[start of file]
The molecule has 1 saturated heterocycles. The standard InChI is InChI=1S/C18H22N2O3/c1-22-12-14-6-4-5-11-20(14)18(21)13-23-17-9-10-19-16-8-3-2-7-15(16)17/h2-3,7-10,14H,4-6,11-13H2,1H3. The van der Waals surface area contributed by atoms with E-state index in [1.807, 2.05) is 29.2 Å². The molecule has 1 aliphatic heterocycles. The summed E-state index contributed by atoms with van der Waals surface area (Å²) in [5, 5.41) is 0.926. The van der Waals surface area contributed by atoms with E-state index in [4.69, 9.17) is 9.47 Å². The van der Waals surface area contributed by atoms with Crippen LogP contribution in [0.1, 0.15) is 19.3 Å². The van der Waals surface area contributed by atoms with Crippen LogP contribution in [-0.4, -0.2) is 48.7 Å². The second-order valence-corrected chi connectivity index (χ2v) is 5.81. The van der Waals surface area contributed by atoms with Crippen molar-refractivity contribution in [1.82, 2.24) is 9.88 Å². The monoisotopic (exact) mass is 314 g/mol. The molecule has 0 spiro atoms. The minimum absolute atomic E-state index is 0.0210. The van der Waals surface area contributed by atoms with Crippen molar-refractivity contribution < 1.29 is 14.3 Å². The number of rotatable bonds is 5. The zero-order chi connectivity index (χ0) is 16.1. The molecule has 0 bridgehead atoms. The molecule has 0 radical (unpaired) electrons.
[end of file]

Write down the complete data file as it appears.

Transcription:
The molecule has 1 saturated heterocycles. The standard InChI is InChI=1S/C18H22N2O3/c1-22-12-14-6-4-5-11-20(14)18(21)13-23-17-9-10-19-16-8-3-2-7-15(16)17/h2-3,7-10,14H,4-6,11-13H2,1H3. The van der Waals surface area contributed by atoms with E-state index in [1.807, 2.05) is 29.2 Å². The molecule has 1 aliphatic heterocycles. The summed E-state index contributed by atoms with van der Waals surface area (Å²) in [5, 5.41) is 0.926. The van der Waals surface area contributed by atoms with E-state index in [4.69, 9.17) is 9.47 Å². The van der Waals surface area contributed by atoms with Crippen LogP contribution in [0.1, 0.15) is 19.3 Å². The van der Waals surface area contributed by atoms with Crippen LogP contribution in [-0.4, -0.2) is 48.7 Å². The second-order valence-corrected chi connectivity index (χ2v) is 5.81. The van der Waals surface area contributed by atoms with Crippen molar-refractivity contribution in [1.82, 2.24) is 9.88 Å². The monoisotopic (exact) mass is 314 g/mol. The molecule has 0 spiro atoms. The minimum absolute atomic E-state index is 0.0210. The van der Waals surface area contributed by atoms with Crippen molar-refractivity contribution < 1.29 is 14.3 Å². The number of rotatable bonds is 5. The zero-order chi connectivity index (χ0) is 16.1. The molecule has 0 bridgehead atoms. The molecule has 0 radical (unpaired) electrons.